The title itself invokes imagery of youth and freedom. The story focuses on how their relationship changes over a period of time and discretely how the red convertible car they both bond over reflects those changes in their relationship throughout that period. The war seemed to have changed Henry's personality. The main characters in the story, Lyman and Henry Lamartine, are brothers that develop a seemingly inseparable bond through a car; a red convertible. They perceive life on the reservation as an ongoing circle with a harmonious atmosphere. Lyman also fixed the car up for Henry. They make sacrifices that would be hard to explain if you did not understand the importance of family.
The story takes place in North Dakota on an Indian Reservation where Henry lives with his brother Lyman. Sadly, these changes are not good as they focus on the effects Henry Jr. They stopped and enjoyed their freedom on the road at every chance they got, and loved every minute of the trip together as brothers. The story begins with the narrator Lyman, the younger of the two brothers telling the tale of a carefree summer in which the brothers purchase an old convertible and traveled, followed by many more encounters the brothers share. It is a known in many cultures that any type of spreading of arms or cross-like pose has been a great key for the theme sacrifice.
One summer, they travel all over the Great Plains, into Canada, even up to Alaska in the car without a care in the world. Lyman and their mother consider taking him to a doctor, but the only doctor nearby used to court their mother, and they fear her rejection of the doctor would lead him to mistreat Henry. Living on a reservation where the people did not have much of anything, they were the first to own a convertible, and they were young and searching for adventure. First it was published in 1984. With the name in the title, it is only natural that the convertible plays a very important role in the short story. Bonita is the younger sister of Lyman and Henry. This shows the time when they had a close relationship.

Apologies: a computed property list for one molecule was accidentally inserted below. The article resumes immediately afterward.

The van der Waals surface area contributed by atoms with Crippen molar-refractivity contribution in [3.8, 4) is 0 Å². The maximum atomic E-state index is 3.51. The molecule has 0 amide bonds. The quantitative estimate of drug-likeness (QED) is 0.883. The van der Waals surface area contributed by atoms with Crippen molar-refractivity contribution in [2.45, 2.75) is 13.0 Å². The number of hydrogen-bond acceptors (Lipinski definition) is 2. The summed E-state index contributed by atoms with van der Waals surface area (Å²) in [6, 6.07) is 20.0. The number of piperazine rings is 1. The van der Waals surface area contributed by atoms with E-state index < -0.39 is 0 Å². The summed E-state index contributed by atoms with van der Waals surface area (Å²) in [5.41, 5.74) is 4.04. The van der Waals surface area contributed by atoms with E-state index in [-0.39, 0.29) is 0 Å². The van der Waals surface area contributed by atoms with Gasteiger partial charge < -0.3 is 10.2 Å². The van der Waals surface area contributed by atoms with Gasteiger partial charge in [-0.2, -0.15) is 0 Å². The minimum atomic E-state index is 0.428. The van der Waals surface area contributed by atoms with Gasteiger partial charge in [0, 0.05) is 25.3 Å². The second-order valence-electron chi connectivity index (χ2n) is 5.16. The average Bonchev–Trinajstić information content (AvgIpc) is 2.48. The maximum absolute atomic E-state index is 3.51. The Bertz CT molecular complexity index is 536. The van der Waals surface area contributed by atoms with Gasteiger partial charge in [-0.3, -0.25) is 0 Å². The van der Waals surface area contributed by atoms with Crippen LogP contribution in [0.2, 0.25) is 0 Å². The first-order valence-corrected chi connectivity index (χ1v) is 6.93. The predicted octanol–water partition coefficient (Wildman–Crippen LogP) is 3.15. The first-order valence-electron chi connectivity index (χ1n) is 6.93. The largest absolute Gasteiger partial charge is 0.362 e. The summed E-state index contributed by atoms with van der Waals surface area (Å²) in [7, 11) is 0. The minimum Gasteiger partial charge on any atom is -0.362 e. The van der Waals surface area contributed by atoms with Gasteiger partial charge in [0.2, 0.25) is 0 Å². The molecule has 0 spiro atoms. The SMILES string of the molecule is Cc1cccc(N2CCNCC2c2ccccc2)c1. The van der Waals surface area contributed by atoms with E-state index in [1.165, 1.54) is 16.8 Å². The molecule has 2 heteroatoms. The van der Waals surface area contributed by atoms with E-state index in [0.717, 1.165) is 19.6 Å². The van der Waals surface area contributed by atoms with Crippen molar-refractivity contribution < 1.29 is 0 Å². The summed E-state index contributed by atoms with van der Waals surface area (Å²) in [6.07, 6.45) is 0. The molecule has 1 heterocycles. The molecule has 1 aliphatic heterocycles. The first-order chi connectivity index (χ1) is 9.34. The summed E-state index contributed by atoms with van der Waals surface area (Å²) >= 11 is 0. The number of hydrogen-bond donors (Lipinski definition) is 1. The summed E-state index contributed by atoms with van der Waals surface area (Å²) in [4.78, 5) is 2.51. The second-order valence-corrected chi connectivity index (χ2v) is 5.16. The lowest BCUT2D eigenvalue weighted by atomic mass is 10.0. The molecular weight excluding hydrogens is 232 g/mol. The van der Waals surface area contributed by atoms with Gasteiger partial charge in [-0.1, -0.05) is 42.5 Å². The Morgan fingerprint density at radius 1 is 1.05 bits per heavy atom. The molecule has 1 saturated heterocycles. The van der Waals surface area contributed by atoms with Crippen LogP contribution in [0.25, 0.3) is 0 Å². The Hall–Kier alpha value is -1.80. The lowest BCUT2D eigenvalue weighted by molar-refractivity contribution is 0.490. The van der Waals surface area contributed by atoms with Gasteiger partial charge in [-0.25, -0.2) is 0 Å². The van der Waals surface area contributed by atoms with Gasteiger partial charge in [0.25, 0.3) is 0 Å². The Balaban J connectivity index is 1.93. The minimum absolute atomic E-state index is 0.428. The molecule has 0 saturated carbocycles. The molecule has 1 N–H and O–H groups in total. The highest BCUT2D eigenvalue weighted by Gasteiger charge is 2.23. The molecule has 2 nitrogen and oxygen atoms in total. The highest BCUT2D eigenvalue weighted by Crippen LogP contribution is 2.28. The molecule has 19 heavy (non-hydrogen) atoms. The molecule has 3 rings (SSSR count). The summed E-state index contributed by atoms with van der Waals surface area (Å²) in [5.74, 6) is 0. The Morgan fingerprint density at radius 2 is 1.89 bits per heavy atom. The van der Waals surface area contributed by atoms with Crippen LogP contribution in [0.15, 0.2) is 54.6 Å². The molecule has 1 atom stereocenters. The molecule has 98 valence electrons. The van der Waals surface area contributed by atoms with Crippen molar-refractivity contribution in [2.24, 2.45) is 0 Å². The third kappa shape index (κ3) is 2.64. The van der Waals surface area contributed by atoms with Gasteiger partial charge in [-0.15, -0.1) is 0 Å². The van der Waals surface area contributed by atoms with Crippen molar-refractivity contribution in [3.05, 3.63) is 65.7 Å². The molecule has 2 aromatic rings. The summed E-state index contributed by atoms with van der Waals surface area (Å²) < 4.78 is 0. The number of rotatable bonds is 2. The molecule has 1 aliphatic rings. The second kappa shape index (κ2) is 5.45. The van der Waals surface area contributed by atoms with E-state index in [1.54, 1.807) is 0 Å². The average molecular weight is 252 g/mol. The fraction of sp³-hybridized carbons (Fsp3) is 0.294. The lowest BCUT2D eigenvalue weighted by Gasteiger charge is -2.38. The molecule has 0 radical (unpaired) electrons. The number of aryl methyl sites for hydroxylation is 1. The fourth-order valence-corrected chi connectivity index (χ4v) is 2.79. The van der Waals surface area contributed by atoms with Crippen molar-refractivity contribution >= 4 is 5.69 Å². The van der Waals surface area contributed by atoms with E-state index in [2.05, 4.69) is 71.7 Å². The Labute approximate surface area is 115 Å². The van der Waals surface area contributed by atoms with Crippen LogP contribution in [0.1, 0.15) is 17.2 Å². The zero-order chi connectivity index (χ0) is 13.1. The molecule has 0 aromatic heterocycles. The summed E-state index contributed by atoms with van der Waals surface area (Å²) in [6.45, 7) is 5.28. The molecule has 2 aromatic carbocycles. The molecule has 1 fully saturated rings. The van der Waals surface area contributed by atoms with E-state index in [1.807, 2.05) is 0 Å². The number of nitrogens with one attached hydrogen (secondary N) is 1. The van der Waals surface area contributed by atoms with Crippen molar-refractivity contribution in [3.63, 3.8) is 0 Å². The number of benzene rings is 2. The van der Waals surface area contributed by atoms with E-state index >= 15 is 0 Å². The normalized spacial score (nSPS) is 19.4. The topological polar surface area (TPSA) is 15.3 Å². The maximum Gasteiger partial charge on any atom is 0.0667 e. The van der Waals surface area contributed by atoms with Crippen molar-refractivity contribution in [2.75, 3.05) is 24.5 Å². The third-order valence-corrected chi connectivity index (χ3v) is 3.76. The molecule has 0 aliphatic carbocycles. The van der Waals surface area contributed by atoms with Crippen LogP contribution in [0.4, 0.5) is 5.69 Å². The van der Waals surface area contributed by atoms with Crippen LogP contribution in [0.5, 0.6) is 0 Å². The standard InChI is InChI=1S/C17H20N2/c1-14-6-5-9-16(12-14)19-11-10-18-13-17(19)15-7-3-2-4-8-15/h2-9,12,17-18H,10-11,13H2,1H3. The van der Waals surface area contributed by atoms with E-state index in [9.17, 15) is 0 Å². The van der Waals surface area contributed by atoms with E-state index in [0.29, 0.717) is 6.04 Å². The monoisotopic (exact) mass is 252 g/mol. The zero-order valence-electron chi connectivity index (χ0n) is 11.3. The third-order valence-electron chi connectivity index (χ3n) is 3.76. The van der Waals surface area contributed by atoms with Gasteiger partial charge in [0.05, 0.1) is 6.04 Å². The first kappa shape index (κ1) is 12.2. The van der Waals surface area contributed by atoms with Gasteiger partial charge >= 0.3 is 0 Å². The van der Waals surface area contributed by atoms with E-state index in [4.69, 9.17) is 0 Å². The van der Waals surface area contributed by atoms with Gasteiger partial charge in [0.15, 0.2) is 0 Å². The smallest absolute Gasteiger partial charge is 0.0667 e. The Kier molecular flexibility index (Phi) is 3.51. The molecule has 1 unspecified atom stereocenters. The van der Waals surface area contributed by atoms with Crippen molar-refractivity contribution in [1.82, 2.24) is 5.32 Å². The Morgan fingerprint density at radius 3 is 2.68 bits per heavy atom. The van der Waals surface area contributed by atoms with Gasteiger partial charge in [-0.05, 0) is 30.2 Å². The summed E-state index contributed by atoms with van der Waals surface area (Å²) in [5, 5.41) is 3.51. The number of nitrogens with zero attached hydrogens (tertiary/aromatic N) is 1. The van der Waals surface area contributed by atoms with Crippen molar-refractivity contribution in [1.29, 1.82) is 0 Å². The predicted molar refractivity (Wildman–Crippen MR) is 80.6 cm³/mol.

Now Henry owns the whole car, and his younger brother Lyman that's myself , Lyman walks everywhere he goes. They decide to drive her back home. At the start, Victor defined himself as an Indian, but later on he distances himself from the label. Henry then goes off to the Vietnam War after being picked up by Marine recruiters. The color red has numerous symbolic meanings. The two of them got along, met people, camped, and experienced life through the convertible.
We got home just in time. During the whole road trip the brothers were very content with each other. When they returned home, Henry was drafted into the army. Although her Native American heritage is very prevalent in her writing, she is influenced by western ways. Two brothers, who are very close, bought a red convertible together. With the name in the title, it is only natural that the convertible plays a very important role in the short story.
In the beginning the condition of the convertible was fantastic. Lyman and his mother think about what to do for Henry. This is shown very intensely in this story. Probably he could commit suicide much before, but he could not leave the car broken. Symbolism is used very heavily on this story, and as suggested by the title, the red convertible is quite important, it quickly becomes a symbol of the brothers relationship in many ways, including the representation of Henry's health, as well as both bringing them together, and simultaneously ending the bond. Lyman goes in to attempt to rescue his brother with no luck.
The story is told in first person by the main character Lyman. Henry put his whole sole in this car. Final Thoughts This story is steeped in verbal irony. Symbolism The main tool of author symbolism is the red color. .
As Lyman and Henry load the trunk with a full cooler, Lyman gets the same feeling. Henry admits that he knows that Lyman destroyed the car on purpose, and tries to get Lyman to take the car and own it in full. Another theme of the story is the Native American culture in the modern world. In this case, the effects are psychological. The Lamartine family lives on a reservation, just as Erdrich's did. Erdrich begins with the back story of the narrator, and how he and his brother obtain the convertible.
At the end, when Henry drowns and is lost forever, Lyman pushes the car into the river to sink with him, representing that the connection that they once had is now drowned, dead, and lost forever. The story covers the relationship between the brothers from the rime when they buy the red convertible to the time when Henry and the convertible drown in a raging river Dorris, Edrich and Chavkin 14. Over a month later, Henry confronts Lyman about the state of the car, and Lyman goads him into fixing the car himself. They meet a girl named Susy with long, flowing hair that almost touches the ground and stay with her family for a season. Despite his errors and misfortune, what was done served a purpose. After Henry's death in the river, Lyman lets the car go into the waters. Lyman also suggests that Henry would object to going to a hospital, which may be because of the silencing and stigma around illness, mental illness in particular.